The financing discussions were part of a relationship with a Saudi-U.S. development firm.
Kristine Sundberg of Fresh EcoHarvest has struggled to gain the money she needs to prove that her company's technology to grow fruits and vegetables indoors works.
Sundberg says none of the Minnesota investors she's talked to over the past year have called the concept a bad idea. But many were too skittish to give the $5 million to $10 million her start-up needs to demonstrate how it can grow produce without sunlight or soil.
Now, she's seeking that investment in Saudi Arabia.
Fresh EcoHarvest was one of five Minnesota businesses that traveled to Saudi Arabia earlier this month as part of a larger initiative by the BioBusiness Alliance of Minnesota to improve investment in start-ups. The companies went for a variety of reasons, whether it was to find a distributor or clinical site, set up a strategic partnership or land financing.
The BioBusiness Alliance set up a business relationship with Al Khaymah Establishment USA, a Saudi-U.S. development firm. The other participating Minnesota companies were ethanol production systems manufacturer Easy Energy Systems, diagnostics firm Ativa Medical, drug development company Exsulin Corp., and molecular engineering company Odin Industries.
The alliance is targeting companies involved in agriculture, water, renewable energy, health care and pharmaceuticals. Al Khaymah would be paid based on its performance if a Minnesota company lands a deal in Saudi Arabia.
"This was a test run," said Dale Wahlstrom, the alliance's CEO. "Our goal is, if we can make this work and it works well, we hope to establish this as a system."
Sundberg, a partner at Fresh EcoHarvest, said she has received more interest in Saudi Arabia than ever before. She said the product is a natural for Saudi Arabia, given its desert conditions, and she hopes to gain some business opportunities.
"They are more interested in what is really the latest cutting-edge technologies and they want to be involved in it," Sundberg said.
A drug, not a device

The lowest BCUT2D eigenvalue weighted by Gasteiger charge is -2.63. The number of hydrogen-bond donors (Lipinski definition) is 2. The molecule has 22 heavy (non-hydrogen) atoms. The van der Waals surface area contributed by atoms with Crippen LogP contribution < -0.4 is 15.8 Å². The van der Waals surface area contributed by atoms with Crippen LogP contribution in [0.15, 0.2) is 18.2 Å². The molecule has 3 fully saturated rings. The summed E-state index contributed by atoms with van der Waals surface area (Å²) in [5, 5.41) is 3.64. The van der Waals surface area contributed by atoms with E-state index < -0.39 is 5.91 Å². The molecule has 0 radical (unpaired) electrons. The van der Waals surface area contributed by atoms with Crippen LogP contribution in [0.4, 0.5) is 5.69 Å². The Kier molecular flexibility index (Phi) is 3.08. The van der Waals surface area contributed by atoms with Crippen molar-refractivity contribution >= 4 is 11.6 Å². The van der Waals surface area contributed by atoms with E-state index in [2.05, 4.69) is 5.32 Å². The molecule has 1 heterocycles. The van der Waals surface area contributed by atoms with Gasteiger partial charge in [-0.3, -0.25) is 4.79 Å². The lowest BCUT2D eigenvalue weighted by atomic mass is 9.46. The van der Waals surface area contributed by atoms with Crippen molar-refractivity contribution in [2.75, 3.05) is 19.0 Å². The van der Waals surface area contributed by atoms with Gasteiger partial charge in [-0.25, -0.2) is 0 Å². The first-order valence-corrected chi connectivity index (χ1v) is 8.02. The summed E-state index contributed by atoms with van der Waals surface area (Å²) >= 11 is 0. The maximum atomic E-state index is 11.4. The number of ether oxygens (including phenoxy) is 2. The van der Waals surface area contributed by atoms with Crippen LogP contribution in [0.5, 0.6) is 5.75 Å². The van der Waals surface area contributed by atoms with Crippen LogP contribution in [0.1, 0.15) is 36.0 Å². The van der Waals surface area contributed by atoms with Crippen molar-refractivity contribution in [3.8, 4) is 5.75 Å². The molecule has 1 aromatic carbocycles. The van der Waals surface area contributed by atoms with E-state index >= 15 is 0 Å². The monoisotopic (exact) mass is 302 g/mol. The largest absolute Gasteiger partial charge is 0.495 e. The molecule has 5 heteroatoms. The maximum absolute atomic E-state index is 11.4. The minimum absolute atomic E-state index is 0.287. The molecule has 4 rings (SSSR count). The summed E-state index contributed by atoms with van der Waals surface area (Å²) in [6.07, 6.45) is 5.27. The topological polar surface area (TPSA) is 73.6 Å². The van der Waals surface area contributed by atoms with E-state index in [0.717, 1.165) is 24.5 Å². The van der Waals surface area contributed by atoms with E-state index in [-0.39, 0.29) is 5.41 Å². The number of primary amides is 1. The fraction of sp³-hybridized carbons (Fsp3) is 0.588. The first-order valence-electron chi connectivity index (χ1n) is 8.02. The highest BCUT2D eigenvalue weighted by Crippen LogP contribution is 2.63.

Exsulin CEO Lisa Jansa said it's been challenging for her company to get funding through traditional sources in Minnesota because some investors are more comfortable and familiar with investing in medical devices. Exsulin is developing a drug to treat diabetes and is looking to raise $25 million.
"We are a little bit different in the Minnesota region," Jansa said. "We're not a device. We're a bird of a different feather."
This wouldn't be the first time Middle Eastern investors helped finance Minnesota companies. For example, the firm Arcapita made a $100 million investment to gain a controlling stake in Duluth-based Cirrus Aircraft in a 2001 deal secured by investment bank Aethlon Capital.
Arcapita's capital comes from more than 300 prominent individuals and institutions, most from the Arabian Gulf region, said Sima Griffith, Aethlon's managing principal.
Griffith said institutional and sovereign wealth funds in the Middle East like private equity and venture capital because it diversifies them away from oil and into asset classes such as real estate that can offer strong returns.
"Companies that are unable to access capital in the U.S. should consider international markets as an alternative," Griffith said.
But some analysts caution that financing models in a place like the Middle East can be different from the United States. For example, under Islamic banking principles, institutions do not believe in charging interest on loans and prefer an equity stake in companies.
"It's a whole new field that companies would need to decide if they would be comfortable with that," said David Vang, chairman of the Finance Department at the University of St. Thomas' Opus College of Business.
Wendy Lee • 612-673-1712